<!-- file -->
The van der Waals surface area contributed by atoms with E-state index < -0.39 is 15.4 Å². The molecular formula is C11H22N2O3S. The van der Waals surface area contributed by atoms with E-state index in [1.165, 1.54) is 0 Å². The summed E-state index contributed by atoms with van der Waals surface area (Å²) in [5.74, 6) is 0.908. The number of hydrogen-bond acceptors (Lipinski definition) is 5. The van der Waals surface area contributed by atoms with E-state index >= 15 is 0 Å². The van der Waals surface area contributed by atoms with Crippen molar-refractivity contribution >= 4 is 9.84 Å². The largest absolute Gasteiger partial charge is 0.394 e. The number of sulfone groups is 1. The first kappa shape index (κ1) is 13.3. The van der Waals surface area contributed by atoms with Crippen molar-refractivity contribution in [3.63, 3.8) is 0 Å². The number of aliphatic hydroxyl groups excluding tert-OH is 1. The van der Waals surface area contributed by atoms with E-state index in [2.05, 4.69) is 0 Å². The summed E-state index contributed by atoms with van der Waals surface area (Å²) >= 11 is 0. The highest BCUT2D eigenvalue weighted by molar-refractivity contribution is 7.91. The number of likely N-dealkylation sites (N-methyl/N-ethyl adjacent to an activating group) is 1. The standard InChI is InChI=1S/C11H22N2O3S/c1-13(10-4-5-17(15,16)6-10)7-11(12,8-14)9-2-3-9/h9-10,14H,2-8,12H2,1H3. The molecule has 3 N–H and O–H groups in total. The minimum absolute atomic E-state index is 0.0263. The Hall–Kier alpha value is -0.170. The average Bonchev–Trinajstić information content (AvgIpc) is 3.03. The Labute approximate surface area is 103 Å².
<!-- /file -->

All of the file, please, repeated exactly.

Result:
The van der Waals surface area contributed by atoms with E-state index < -0.39 is 15.4 Å². The molecular formula is C11H22N2O3S. The van der Waals surface area contributed by atoms with E-state index in [1.165, 1.54) is 0 Å². The summed E-state index contributed by atoms with van der Waals surface area (Å²) in [5.74, 6) is 0.908. The number of hydrogen-bond acceptors (Lipinski definition) is 5. The van der Waals surface area contributed by atoms with E-state index >= 15 is 0 Å². The van der Waals surface area contributed by atoms with Crippen molar-refractivity contribution >= 4 is 9.84 Å². The largest absolute Gasteiger partial charge is 0.394 e. The number of sulfone groups is 1. The first kappa shape index (κ1) is 13.3. The van der Waals surface area contributed by atoms with Crippen molar-refractivity contribution in [3.63, 3.8) is 0 Å². The number of aliphatic hydroxyl groups excluding tert-OH is 1. The van der Waals surface area contributed by atoms with E-state index in [2.05, 4.69) is 0 Å². The summed E-state index contributed by atoms with van der Waals surface area (Å²) >= 11 is 0. The highest BCUT2D eigenvalue weighted by molar-refractivity contribution is 7.91. The number of likely N-dealkylation sites (N-methyl/N-ethyl adjacent to an activating group) is 1. The standard InChI is InChI=1S/C11H22N2O3S/c1-13(10-4-5-17(15,16)6-10)7-11(12,8-14)9-2-3-9/h9-10,14H,2-8,12H2,1H3. The molecule has 3 N–H and O–H groups in total. The minimum absolute atomic E-state index is 0.0263. The Hall–Kier alpha value is -0.170. The average Bonchev–Trinajstić information content (AvgIpc) is 3.03. The Labute approximate surface area is 103 Å².